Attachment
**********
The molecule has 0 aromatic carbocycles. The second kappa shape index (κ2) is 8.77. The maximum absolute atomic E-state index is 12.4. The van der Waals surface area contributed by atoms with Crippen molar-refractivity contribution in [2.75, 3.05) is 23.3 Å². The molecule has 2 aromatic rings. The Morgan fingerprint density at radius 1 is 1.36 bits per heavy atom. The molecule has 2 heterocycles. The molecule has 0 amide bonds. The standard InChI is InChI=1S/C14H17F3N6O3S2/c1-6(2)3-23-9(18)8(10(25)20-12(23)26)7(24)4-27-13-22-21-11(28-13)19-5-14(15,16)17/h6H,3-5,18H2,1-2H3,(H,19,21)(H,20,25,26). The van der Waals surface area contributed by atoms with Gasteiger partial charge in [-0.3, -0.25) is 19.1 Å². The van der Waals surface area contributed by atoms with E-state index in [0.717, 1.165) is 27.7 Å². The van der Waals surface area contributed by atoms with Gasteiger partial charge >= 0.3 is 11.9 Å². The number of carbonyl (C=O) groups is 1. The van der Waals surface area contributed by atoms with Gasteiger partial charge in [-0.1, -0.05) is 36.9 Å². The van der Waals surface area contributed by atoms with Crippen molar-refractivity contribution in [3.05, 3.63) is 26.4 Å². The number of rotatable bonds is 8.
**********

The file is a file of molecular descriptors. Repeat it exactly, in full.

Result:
The molecule has 0 aromatic carbocycles. The second kappa shape index (κ2) is 8.77. The maximum absolute atomic E-state index is 12.4. The van der Waals surface area contributed by atoms with Crippen molar-refractivity contribution in [2.75, 3.05) is 23.3 Å². The molecule has 2 aromatic rings. The Morgan fingerprint density at radius 1 is 1.36 bits per heavy atom. The molecule has 2 heterocycles. The molecule has 0 amide bonds. The standard InChI is InChI=1S/C14H17F3N6O3S2/c1-6(2)3-23-9(18)8(10(25)20-12(23)26)7(24)4-27-13-22-21-11(28-13)19-5-14(15,16)17/h6H,3-5,18H2,1-2H3,(H,19,21)(H,20,25,26). The van der Waals surface area contributed by atoms with Gasteiger partial charge in [-0.3, -0.25) is 19.1 Å². The van der Waals surface area contributed by atoms with E-state index in [0.717, 1.165) is 27.7 Å². The van der Waals surface area contributed by atoms with Gasteiger partial charge >= 0.3 is 11.9 Å². The number of carbonyl (C=O) groups is 1. The van der Waals surface area contributed by atoms with Gasteiger partial charge in [-0.1, -0.05) is 36.9 Å². The van der Waals surface area contributed by atoms with Crippen molar-refractivity contribution in [3.05, 3.63) is 26.4 Å². The number of rotatable bonds is 8.